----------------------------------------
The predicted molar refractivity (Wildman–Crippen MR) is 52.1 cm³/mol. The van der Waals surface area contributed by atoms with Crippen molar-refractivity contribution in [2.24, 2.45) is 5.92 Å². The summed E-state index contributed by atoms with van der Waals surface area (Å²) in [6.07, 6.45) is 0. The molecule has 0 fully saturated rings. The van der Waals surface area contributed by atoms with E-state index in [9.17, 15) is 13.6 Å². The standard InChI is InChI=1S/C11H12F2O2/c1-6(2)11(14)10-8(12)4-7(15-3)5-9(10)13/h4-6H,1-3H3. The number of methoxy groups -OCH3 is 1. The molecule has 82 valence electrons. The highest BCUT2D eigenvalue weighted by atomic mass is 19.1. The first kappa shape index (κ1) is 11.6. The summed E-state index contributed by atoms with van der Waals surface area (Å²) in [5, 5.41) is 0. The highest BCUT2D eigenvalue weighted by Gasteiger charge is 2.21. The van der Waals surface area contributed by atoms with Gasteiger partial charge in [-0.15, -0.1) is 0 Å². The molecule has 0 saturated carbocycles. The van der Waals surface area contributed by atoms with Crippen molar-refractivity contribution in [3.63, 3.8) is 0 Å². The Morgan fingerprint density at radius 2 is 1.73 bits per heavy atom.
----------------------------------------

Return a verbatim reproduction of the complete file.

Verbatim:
The predicted molar refractivity (Wildman–Crippen MR) is 52.1 cm³/mol. The van der Waals surface area contributed by atoms with Crippen molar-refractivity contribution in [2.24, 2.45) is 5.92 Å². The summed E-state index contributed by atoms with van der Waals surface area (Å²) in [6.07, 6.45) is 0. The molecule has 0 fully saturated rings. The van der Waals surface area contributed by atoms with E-state index in [9.17, 15) is 13.6 Å². The standard InChI is InChI=1S/C11H12F2O2/c1-6(2)11(14)10-8(12)4-7(15-3)5-9(10)13/h4-6H,1-3H3. The number of methoxy groups -OCH3 is 1. The molecule has 82 valence electrons. The highest BCUT2D eigenvalue weighted by atomic mass is 19.1. The first kappa shape index (κ1) is 11.6. The summed E-state index contributed by atoms with van der Waals surface area (Å²) in [5, 5.41) is 0. The highest BCUT2D eigenvalue weighted by Gasteiger charge is 2.21. The van der Waals surface area contributed by atoms with Gasteiger partial charge in [-0.15, -0.1) is 0 Å². The molecule has 0 saturated carbocycles. The van der Waals surface area contributed by atoms with Crippen molar-refractivity contribution in [3.63, 3.8) is 0 Å². The Morgan fingerprint density at radius 2 is 1.73 bits per heavy atom.